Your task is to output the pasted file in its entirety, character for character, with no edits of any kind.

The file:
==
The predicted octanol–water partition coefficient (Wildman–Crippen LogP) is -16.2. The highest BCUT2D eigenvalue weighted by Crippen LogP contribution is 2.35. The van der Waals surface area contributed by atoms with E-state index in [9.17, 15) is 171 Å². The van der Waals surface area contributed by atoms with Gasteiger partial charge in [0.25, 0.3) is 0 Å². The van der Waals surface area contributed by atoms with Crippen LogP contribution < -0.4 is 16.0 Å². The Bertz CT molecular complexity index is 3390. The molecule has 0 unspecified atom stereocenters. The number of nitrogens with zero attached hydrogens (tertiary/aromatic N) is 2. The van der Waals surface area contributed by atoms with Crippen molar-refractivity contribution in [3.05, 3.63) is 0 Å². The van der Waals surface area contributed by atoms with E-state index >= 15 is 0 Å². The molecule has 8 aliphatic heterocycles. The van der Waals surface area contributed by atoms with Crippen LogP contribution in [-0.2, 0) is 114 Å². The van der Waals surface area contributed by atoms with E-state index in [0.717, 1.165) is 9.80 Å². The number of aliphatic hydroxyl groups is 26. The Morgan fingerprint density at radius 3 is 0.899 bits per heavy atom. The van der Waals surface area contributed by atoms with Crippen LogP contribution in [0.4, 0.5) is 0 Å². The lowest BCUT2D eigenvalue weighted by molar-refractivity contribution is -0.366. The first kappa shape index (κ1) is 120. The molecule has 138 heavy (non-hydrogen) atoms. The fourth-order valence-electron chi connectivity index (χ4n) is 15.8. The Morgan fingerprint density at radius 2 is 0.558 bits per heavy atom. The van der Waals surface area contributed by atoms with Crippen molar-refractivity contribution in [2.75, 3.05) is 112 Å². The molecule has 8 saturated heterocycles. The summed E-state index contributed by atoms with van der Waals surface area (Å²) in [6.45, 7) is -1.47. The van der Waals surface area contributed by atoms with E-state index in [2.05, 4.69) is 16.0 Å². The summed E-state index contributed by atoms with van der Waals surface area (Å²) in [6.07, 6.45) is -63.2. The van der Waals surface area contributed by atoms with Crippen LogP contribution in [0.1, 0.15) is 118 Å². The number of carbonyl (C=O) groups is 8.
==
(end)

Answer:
The predicted octanol–water partition coefficient (Wildman–Crippen LogP) is -16.2. The highest BCUT2D eigenvalue weighted by Crippen LogP contribution is 2.35. The van der Waals surface area contributed by atoms with E-state index in [9.17, 15) is 171 Å². The van der Waals surface area contributed by atoms with Gasteiger partial charge in [0.25, 0.3) is 0 Å². The van der Waals surface area contributed by atoms with Crippen LogP contribution < -0.4 is 16.0 Å². The Bertz CT molecular complexity index is 3390. The molecule has 0 unspecified atom stereocenters. The number of nitrogens with zero attached hydrogens (tertiary/aromatic N) is 2. The van der Waals surface area contributed by atoms with Crippen molar-refractivity contribution in [3.05, 3.63) is 0 Å². The van der Waals surface area contributed by atoms with E-state index >= 15 is 0 Å². The molecule has 8 aliphatic heterocycles. The van der Waals surface area contributed by atoms with Crippen LogP contribution in [-0.2, 0) is 114 Å². The van der Waals surface area contributed by atoms with E-state index in [0.717, 1.165) is 9.80 Å². The number of aliphatic hydroxyl groups is 26. The Morgan fingerprint density at radius 3 is 0.899 bits per heavy atom. The van der Waals surface area contributed by atoms with Crippen LogP contribution in [0.4, 0.5) is 0 Å². The lowest BCUT2D eigenvalue weighted by molar-refractivity contribution is -0.366. The first kappa shape index (κ1) is 120. The molecule has 138 heavy (non-hydrogen) atoms. The fourth-order valence-electron chi connectivity index (χ4n) is 15.8. The Morgan fingerprint density at radius 2 is 0.558 bits per heavy atom. The van der Waals surface area contributed by atoms with Crippen molar-refractivity contribution in [2.75, 3.05) is 112 Å². The molecule has 8 saturated heterocycles. The summed E-state index contributed by atoms with van der Waals surface area (Å²) in [6.45, 7) is -1.47. The van der Waals surface area contributed by atoms with E-state index in [2.05, 4.69) is 16.0 Å². The summed E-state index contributed by atoms with van der Waals surface area (Å²) in [6.07, 6.45) is -63.2. The van der Waals surface area contributed by atoms with Crippen LogP contribution in [0.1, 0.15) is 118 Å². The number of carbonyl (C=O) groups is 8.